The Analysis Services can also be configured when the SQL Server 2008 is installed. Out of the box the analysis server has no objects and you need to deploy a database to work with this service. Two previous articles described the process of creating a CUBE from scratch using the TestNorthwind database, a copy of the Northwind database. In this article by Dr. Jayaram Krishnaswamy, we will be authoring a report based on an analysis services CUBE.
Reviewing Jayaram's other OLAP related articles may greatly help in understanding this article.
Creating the CUBE will be essential to work with this hands-on. If you are already experienced and have an appropriate CUBE to work with you may directly go to the section on deriving a dataset. The CUBE used in this hands-on is a simple one. It does not even have a "Time" dimension although Microsoft in Visual Studio gives a warning that you should have one. However for the purposes of demonstration and doing the hands-on a CUBE without the "Time" dimension should be adequate. The two previous articles on creating a CUBE provide the necessary background for this article.
Create a data source with a CUBE
Create an Analysis Services Cube (herein called MyNwind.cube) using the TestNorthwind as the database. The Measures and Dimensions for this cube are as shown in the next figure.
Start your Report Builder 2.0. Make sure you have started the reporting services using the Reporting Services Configuration Manager. In Report Builder 2.0 click on New | Data source... under Report Data. Provide the following information:
Select connection type: Microsoft SQL Server Analysis Services
Connection String: Data Source=Hodentek2SANGAM; Initial Catalog=NwindRTM
Herein NwindRTM is the name of the Datasource in the Analysis Server. (Alternately you may build this source as shown).
Click OK on the Data Source Properties window.
Add a dataset to the report
Right click on SrcCube and choose Add DataSet... In the Dataset Properties window make the following changes:
Data source: SrcCube
Query Type: text
Click on Query Designer... button. At first you will see only the Metadata of the cube displayed as in the left side of the next figure. Expand Customers, Orders, and Products in the dimensions and drop them on the list header in the bottom pane on the right hand side of the next figure.
Drag and drop Freight from Orders under Measures as shown. For each of the dimensions using an operator create a filter expression as shown. For example, the Products included in the query range from Product IDs 3 to 9; the Customer ID (some specific ones are chosen), similarly theCategory ID (only those with ID's 2, 3, 4, and 5 are included in the query).
The design of the query with these filtering choices is as shown in the previous figure.
The filtering tool is very flexible and all the items namely Dimension, Hierarchy, Operator and Filter Expression can be designed in this interface using either drop-down pick lists choices or drop-downs with checkboxes as shown here.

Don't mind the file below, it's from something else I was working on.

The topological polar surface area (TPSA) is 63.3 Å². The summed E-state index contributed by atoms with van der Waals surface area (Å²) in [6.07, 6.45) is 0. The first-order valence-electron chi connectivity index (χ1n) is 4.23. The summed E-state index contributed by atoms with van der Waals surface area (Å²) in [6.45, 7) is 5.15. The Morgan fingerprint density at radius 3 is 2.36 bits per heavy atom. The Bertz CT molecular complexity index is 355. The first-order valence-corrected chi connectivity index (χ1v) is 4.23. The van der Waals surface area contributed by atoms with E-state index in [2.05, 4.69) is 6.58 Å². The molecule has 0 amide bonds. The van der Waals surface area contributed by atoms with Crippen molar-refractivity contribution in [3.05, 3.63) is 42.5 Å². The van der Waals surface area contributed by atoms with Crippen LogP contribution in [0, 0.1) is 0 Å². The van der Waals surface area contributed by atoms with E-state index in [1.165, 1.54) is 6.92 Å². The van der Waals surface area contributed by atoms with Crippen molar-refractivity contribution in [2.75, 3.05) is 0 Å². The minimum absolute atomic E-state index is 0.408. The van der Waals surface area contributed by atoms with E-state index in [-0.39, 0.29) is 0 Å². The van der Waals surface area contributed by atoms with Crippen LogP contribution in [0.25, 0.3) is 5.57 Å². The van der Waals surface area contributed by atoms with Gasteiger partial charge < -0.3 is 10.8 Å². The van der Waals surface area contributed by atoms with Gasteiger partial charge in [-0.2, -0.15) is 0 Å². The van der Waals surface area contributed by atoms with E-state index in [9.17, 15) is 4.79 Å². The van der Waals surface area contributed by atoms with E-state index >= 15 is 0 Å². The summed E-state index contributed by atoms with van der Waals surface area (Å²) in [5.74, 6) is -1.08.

Run the query by clicking on the toolbar item (!) and review the results. Click OK on the Query Designer. The Dataset Properties window shows up with this query designed according to your choices in the query item window as shown. Close the Dataset Properties window.
In Report Builder 2.0 click on New Table or Matrix wizard. In the Choose a dataset window accept the default and click Next. Drag and drop Customer_ID in the Row Groups drop area. Drag and drop Order_ID below Customer_ID in the Row Groups drop area. Drag and drop Product_ID in the Column Groups drop area. Drag and drop Freight into the Values drop area and click on Next.
In the Choose the layout window accept Expand/collapse groups and choose the option Stepped, subtotal above.
Click Next and choose some style (herein Ocean) and click Finish. The final report design is as shown here.
Click Home | Run. The report gets displayed after processing as shown here. The orders from a particular customer have been expended in this view.
Report Builder 2.0 can used to author reports based on Analysis Services Cubes. The interface is very flexible and the Query Designer is very easy to use as shown in this article.
If you have read this article you may be interested to view :
- Creating an Analysis Services Cube with Visual Studio 2008 - Part 1
- Creating an Analysis Services Cube with Visual Studio 2008 - Part 2
About the Author :
Dr. Jay Krishnaswamy is a graduate of the Indian Institute of Science, Bangalore writes on database and web development related topics to several computer programming related web sites. He is an active participant in several forums and discussion groups. Before working in the IT industry as a Microsoft Certified Trainer and a Siebel Certified consultant he taught at several institutes of technology and universities in India, Australia, Brazil and the USA. Links to his articles may be found at his website or the blog. He lives in Plainsboro, NJ, USA and may be reached at firstname.lastname@example.org
Books From Packt